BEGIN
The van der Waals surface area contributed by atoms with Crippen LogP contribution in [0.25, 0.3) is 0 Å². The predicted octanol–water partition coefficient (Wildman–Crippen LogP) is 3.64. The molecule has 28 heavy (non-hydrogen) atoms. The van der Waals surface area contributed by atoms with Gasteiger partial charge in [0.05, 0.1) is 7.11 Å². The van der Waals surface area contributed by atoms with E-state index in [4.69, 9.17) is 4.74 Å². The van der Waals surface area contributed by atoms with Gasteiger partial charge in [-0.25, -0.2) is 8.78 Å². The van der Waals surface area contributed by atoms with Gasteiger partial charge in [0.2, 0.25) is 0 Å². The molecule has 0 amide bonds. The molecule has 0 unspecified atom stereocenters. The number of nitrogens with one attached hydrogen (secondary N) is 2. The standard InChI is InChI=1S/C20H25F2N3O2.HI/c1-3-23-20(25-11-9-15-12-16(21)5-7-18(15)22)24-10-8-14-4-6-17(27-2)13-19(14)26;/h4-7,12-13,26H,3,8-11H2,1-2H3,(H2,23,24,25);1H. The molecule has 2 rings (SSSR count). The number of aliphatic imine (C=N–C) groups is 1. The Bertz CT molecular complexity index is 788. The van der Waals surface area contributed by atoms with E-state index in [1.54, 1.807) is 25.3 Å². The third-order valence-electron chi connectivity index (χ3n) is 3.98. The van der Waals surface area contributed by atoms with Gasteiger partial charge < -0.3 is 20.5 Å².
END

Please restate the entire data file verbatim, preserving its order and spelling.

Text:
The van der Waals surface area contributed by atoms with Crippen LogP contribution in [0.25, 0.3) is 0 Å². The predicted octanol–water partition coefficient (Wildman–Crippen LogP) is 3.64. The molecule has 28 heavy (non-hydrogen) atoms. The van der Waals surface area contributed by atoms with Gasteiger partial charge in [0.05, 0.1) is 7.11 Å². The van der Waals surface area contributed by atoms with E-state index in [4.69, 9.17) is 4.74 Å². The van der Waals surface area contributed by atoms with Gasteiger partial charge in [-0.25, -0.2) is 8.78 Å². The van der Waals surface area contributed by atoms with Gasteiger partial charge in [0.2, 0.25) is 0 Å². The molecule has 0 amide bonds. The molecule has 0 unspecified atom stereocenters. The number of nitrogens with one attached hydrogen (secondary N) is 2. The standard InChI is InChI=1S/C20H25F2N3O2.HI/c1-3-23-20(25-11-9-15-12-16(21)5-7-18(15)22)24-10-8-14-4-6-17(27-2)13-19(14)26;/h4-7,12-13,26H,3,8-11H2,1-2H3,(H2,23,24,25);1H. The molecule has 2 rings (SSSR count). The number of aliphatic imine (C=N–C) groups is 1. The Bertz CT molecular complexity index is 788. The van der Waals surface area contributed by atoms with E-state index in [1.54, 1.807) is 25.3 Å². The third-order valence-electron chi connectivity index (χ3n) is 3.98. The van der Waals surface area contributed by atoms with Gasteiger partial charge < -0.3 is 20.5 Å².